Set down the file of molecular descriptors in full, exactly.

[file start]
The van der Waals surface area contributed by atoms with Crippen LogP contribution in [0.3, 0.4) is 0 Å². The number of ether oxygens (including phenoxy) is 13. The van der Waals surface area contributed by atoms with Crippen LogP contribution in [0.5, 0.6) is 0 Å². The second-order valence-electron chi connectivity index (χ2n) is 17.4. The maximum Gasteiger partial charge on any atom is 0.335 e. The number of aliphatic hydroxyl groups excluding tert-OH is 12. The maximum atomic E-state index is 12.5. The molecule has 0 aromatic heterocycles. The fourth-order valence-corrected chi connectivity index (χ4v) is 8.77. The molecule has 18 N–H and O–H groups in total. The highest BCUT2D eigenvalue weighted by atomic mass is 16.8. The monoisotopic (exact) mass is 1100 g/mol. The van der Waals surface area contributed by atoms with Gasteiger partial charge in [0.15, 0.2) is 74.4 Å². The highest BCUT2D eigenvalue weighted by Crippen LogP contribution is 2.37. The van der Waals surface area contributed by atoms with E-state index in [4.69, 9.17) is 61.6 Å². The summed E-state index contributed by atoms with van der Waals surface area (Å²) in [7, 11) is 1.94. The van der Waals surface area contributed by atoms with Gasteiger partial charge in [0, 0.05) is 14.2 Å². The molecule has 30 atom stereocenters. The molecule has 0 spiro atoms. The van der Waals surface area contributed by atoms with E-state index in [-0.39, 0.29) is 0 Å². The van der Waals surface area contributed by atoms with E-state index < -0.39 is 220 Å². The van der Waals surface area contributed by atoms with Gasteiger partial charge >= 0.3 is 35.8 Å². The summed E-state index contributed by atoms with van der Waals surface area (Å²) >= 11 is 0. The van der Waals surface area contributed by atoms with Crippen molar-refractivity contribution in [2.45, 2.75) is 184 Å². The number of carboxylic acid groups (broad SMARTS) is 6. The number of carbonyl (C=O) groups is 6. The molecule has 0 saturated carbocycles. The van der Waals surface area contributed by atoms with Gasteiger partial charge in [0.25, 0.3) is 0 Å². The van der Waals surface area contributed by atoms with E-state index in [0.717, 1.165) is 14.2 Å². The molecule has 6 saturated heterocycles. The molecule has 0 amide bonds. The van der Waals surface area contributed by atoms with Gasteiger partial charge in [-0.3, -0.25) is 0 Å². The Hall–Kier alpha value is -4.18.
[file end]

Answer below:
The van der Waals surface area contributed by atoms with Crippen LogP contribution in [0.3, 0.4) is 0 Å². The number of ether oxygens (including phenoxy) is 13. The van der Waals surface area contributed by atoms with Crippen LogP contribution in [0.5, 0.6) is 0 Å². The second-order valence-electron chi connectivity index (χ2n) is 17.4. The maximum Gasteiger partial charge on any atom is 0.335 e. The number of aliphatic hydroxyl groups excluding tert-OH is 12. The maximum atomic E-state index is 12.5. The molecule has 0 aromatic heterocycles. The fourth-order valence-corrected chi connectivity index (χ4v) is 8.77. The molecule has 18 N–H and O–H groups in total. The highest BCUT2D eigenvalue weighted by atomic mass is 16.8. The monoisotopic (exact) mass is 1100 g/mol. The van der Waals surface area contributed by atoms with Gasteiger partial charge in [0.15, 0.2) is 74.4 Å². The highest BCUT2D eigenvalue weighted by Crippen LogP contribution is 2.37. The van der Waals surface area contributed by atoms with E-state index in [4.69, 9.17) is 61.6 Å². The summed E-state index contributed by atoms with van der Waals surface area (Å²) in [7, 11) is 1.94. The van der Waals surface area contributed by atoms with Gasteiger partial charge in [0, 0.05) is 14.2 Å². The molecule has 30 atom stereocenters. The molecule has 0 spiro atoms. The van der Waals surface area contributed by atoms with E-state index in [-0.39, 0.29) is 0 Å². The van der Waals surface area contributed by atoms with E-state index < -0.39 is 220 Å². The van der Waals surface area contributed by atoms with Gasteiger partial charge >= 0.3 is 35.8 Å². The summed E-state index contributed by atoms with van der Waals surface area (Å²) >= 11 is 0. The van der Waals surface area contributed by atoms with Crippen molar-refractivity contribution in [2.45, 2.75) is 184 Å². The number of carboxylic acid groups (broad SMARTS) is 6. The number of carbonyl (C=O) groups is 6. The molecule has 0 saturated carbocycles. The van der Waals surface area contributed by atoms with Gasteiger partial charge in [0.25, 0.3) is 0 Å². The van der Waals surface area contributed by atoms with E-state index in [0.717, 1.165) is 14.2 Å². The molecule has 6 saturated heterocycles. The molecule has 0 amide bonds. The van der Waals surface area contributed by atoms with Gasteiger partial charge in [-0.3, -0.25) is 0 Å². The Hall–Kier alpha value is -4.18.